Armenia has become more democratic than ever before since last year’s mass protests that brought down its former government, the U.S. ambassador in Yerevan, Lynne Tracy, said on Wednesday.
Tracy praised the current Armenian authorities for holding “free, fair and democratic” parliamentary elections in December and combatting corruption.
“I don’t need to tell you that democracy in Armenia is stronger than ever,” she said, addressing members the American Chamber of Commerce in Armenia (AmCham). “And as the events of last spring showed us, change starts with and is driven by Armenians.”
“I plan to continue to support the Armenian people as they make choices to develop and solidify their democracy in a way that bolsters the rule of law and protects human dignity,” she said.
“I am especially encouraged by the government’s efforts to root out corruption and promote transparency,” Tracy went on. “This will help level the playing field and signal to the international community that Armenia is a country that respects the rule of law and is open for business. This is particularly important given the strong potential for improved U.S.-Armenian economic relationship.”
In a September 2018 letter to Prime Minister Nikol Pashinian, U.S. President Donald Trump praised the “velvet revolution” and expressed readiness to help the new Armenian government implement sweeping reforms promised by it. U.S. Secretary of State Mike Pompeo similarly saluted the “remarkable changes” in Armenia.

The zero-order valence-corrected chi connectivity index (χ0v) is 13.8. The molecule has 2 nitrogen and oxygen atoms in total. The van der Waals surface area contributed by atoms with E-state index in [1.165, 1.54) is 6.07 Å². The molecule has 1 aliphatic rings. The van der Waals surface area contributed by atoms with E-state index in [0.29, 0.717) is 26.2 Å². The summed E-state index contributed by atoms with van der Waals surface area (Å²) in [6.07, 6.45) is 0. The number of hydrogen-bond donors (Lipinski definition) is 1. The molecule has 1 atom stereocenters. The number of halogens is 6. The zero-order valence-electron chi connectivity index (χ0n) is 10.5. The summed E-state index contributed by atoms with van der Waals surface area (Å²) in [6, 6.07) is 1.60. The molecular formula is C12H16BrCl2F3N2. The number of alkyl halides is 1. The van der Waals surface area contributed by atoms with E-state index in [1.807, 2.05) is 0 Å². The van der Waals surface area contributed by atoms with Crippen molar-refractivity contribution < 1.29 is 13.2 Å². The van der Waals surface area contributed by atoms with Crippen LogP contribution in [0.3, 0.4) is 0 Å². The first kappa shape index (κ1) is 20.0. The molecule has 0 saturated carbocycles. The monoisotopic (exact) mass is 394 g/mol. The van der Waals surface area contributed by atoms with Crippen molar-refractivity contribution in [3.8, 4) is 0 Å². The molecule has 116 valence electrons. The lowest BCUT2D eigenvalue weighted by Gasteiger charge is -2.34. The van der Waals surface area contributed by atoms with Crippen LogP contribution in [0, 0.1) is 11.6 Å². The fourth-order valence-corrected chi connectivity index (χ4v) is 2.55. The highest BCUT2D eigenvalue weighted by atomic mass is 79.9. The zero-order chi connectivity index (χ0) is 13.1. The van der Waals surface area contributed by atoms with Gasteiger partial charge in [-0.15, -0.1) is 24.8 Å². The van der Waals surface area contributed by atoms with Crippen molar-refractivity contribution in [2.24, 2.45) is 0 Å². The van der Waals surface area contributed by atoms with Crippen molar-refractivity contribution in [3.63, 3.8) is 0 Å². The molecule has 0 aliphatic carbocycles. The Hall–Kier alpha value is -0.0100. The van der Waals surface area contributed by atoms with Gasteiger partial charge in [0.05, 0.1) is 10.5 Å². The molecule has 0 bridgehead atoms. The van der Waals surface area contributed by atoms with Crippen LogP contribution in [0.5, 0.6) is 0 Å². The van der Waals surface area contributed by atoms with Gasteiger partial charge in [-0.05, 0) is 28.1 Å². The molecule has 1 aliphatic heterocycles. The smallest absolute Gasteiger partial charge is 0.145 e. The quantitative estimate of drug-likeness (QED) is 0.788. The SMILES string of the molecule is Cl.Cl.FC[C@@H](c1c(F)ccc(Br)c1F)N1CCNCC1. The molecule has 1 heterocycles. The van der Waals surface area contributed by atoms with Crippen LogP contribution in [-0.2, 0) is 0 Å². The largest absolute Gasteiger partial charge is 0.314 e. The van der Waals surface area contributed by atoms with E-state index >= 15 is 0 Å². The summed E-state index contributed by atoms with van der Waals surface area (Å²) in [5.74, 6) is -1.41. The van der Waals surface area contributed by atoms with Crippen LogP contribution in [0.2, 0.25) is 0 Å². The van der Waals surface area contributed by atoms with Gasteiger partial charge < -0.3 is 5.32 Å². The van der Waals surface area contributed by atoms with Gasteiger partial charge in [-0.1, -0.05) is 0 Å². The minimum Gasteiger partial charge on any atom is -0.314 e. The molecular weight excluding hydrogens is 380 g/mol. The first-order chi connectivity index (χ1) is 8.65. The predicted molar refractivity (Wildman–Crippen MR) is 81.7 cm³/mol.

Pashinian complained in March, however, about Washington’s “zero reaction” to democratic change in his country. He seemed unhappy with the fact that there has been no significant increase in U.S. economic assistance to Yerevan since the revolution which brought him to power.
Tracy countered afterwards that in 2018 the United States provided $26.7 million in assistance to Armenia in addition to an ongoing $66 million aid program implemented by the U.S. Agency for International Development (USAID).
The U.S. ambassador again cited these figures in her latest speech. She also emphasized that overall U.S. assistance to the South Caucasus nation has totaled over $2 billion since 1992. And she confirmed that Washington will allocate up to $16 million in fresh aid to Yerevan this year.
U.S. and Armenian government delegations announced an agreement on that aid allocation last week after holding talks in Yerevan described by them as “strategic dialogue.” The U.S. delegation was led by Deputy Assistant Secretary of State George Kent. Tracy described the talks as “fruitful and frank.”